If you pay attention to the woodworking sphere on YouTube, you have seen a video by Patrick Sullivan called “Glue Myths: 1. End grain” (posted below). I have been a fan of Patrick’s videos for a while now (I highly recommend his DIY DRO video). Even so, I scrolled right past this video when I was first served it a week ago. I figured it was going to just confirm what I already knew: End grain glue joints aren’t a great idea.
Soon after the emails, Instagram DMs, forum posts, and comments started coming and coming, and I finally watched the video. I was wrong. The video did not confirm my beliefs.
First off, watch Patrick’s video:
Wow! Right? Patrick’s methods seem as sound as can be–although I’m sure a few engineers will argue otherwise in the comments below (please do!).
My thoughts and opinions are my own here, and they’re still being formed the more I absorb the video and think about it. In Patrick’s testing, end-grain to end-grain joints perform better than side-grain to side-grain joints. I have a hard time arguing with the methods, so I can’t argue with the results. But I think the online community is grossly overestimating what these results mean. I can’t speak for Patrick*, but I think he would agree that people are getting a little too excited about the possibilities afforded by a new world of end-grain to end-grain joints!
#1 – The results aren’t that surprising
Anybody who has ever seen a 7-year old karate chop a pine board in half knows that the wood always splits between the long grain fibers as opposed to across them. What Patrick’s video shows is just that, with two added data points; end grain to long grain and end grain to end grain.
If you look at the results from Douglass Moore and Tom McKenna’s joint test article in 2009, you’ll see exactly the same thing; joints almost always fail when the long grain fibers tear out. As they state in the article:
When we looked closely at how joints tended to fail, we found a clear correlation with our test results. The stronger joints forced their component pieces to fail by fracture across the grain or right at the glue joint (miter), while with the intermediate-strength and weakest joints, failure occurred by the splitting of one piece along the grain.
The strongest joints are joints that work cohesively with everything around to keep everything in place. In fact, Marc Spagnuolo posted a fantastic response video (around the 5:30 mark) that drove this point home nicely.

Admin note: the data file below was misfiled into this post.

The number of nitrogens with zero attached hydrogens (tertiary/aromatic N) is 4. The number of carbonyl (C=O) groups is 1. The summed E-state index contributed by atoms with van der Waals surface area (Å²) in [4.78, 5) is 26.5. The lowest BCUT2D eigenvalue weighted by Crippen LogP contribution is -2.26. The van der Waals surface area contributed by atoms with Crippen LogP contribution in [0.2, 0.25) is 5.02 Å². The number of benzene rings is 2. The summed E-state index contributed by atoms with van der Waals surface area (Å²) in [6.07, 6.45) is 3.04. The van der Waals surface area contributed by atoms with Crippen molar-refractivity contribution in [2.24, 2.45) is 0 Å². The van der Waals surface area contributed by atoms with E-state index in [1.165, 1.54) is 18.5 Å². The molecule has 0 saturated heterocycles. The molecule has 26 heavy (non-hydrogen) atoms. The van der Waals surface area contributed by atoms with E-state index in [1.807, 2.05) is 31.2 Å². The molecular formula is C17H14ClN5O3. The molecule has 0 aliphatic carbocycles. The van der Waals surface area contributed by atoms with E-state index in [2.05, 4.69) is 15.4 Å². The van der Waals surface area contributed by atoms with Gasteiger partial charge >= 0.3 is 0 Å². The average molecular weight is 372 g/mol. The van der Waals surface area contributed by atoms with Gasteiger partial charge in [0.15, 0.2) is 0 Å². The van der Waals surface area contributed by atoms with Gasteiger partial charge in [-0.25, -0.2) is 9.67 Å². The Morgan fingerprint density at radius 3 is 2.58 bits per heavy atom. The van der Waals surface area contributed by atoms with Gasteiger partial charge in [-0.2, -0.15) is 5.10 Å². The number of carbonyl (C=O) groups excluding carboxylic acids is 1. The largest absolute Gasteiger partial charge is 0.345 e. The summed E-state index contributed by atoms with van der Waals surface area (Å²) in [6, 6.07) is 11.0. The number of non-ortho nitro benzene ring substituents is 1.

#2 – Over time, I think wood movement would make all of this moot
Wood is going to move across its width. You can’t stop it, so all of your newfound cross-grain glue joints that performed so well in Patrick’s video are not likely to perform that well after a year or two of movement. I really hope that Patrick sets aside a few of these blanks to test in a year or two. Even better, I’d like to see the performance of these cross-grain glue-ups on a larger scale.
#3 – I can’t remember a time I wish I could have gotten away with a butt joint.
For the same reasons I don’t use pocket screws as permanent joinery, I can’t imagine an instance when I would be using a butt joint in any piece of furniture I cared about. Joinery not only gives you the strength you need for long-lasting furniture, but it makes everything easier to assemble. If you’ve ever tried to keep a glue-laden board perfectly in place while applying the appropriate clamping pressure, you know that it’s almost an impossible task. Glue is slippery and those boards are going to move all over the place. Joinery holds everything where it is supposed to be.
Let me know in the comments below how you would use an end-grain to end-grain joint, because I can’t think of any examples.
#4 – I have to the rethink justification for my answer on solid-wood chess boards, but not the answer itself.
We actually had this podcast clip sitting here ready for… well… this, I guess.
In episode 222, we discussed a listener’s desire to make a solid-wood chess board. One of my main justifications for advising that they not do that is because of the weakness of the end-grain joints that would result. We came up with a few methods of working around the problem (rabbeting the joints and inlaying blocks into a solid piece) but after watching Patrick’s video, I’m starting to rethink this one particular use case for end-grain glue joints. In the end though, I still worry about wood movement eventually taking its toll on a chessboard. Patrick’s video really makes me want to try to build one though and I’m hoping to do so soon. Of course I’ll update the blog reading audience!
Like Marc said in his video, maybe we should all stop saying that there is no strength added to a joint by adding glue to the shoulder of a tenon or end grain of a dovetail. It’s almost cliche at this point, but almost everyone glues that end grain and then extols the pointlessness of it. There is obviously some, if not a fair amount of strength added. Is it worth the squeeze-out it will cause? Or is the answer like everything else in woodworking—maybe?
*Patrick, if you read this, we’d love to have you on the podcast to discuss your video! Email us ([email protected])!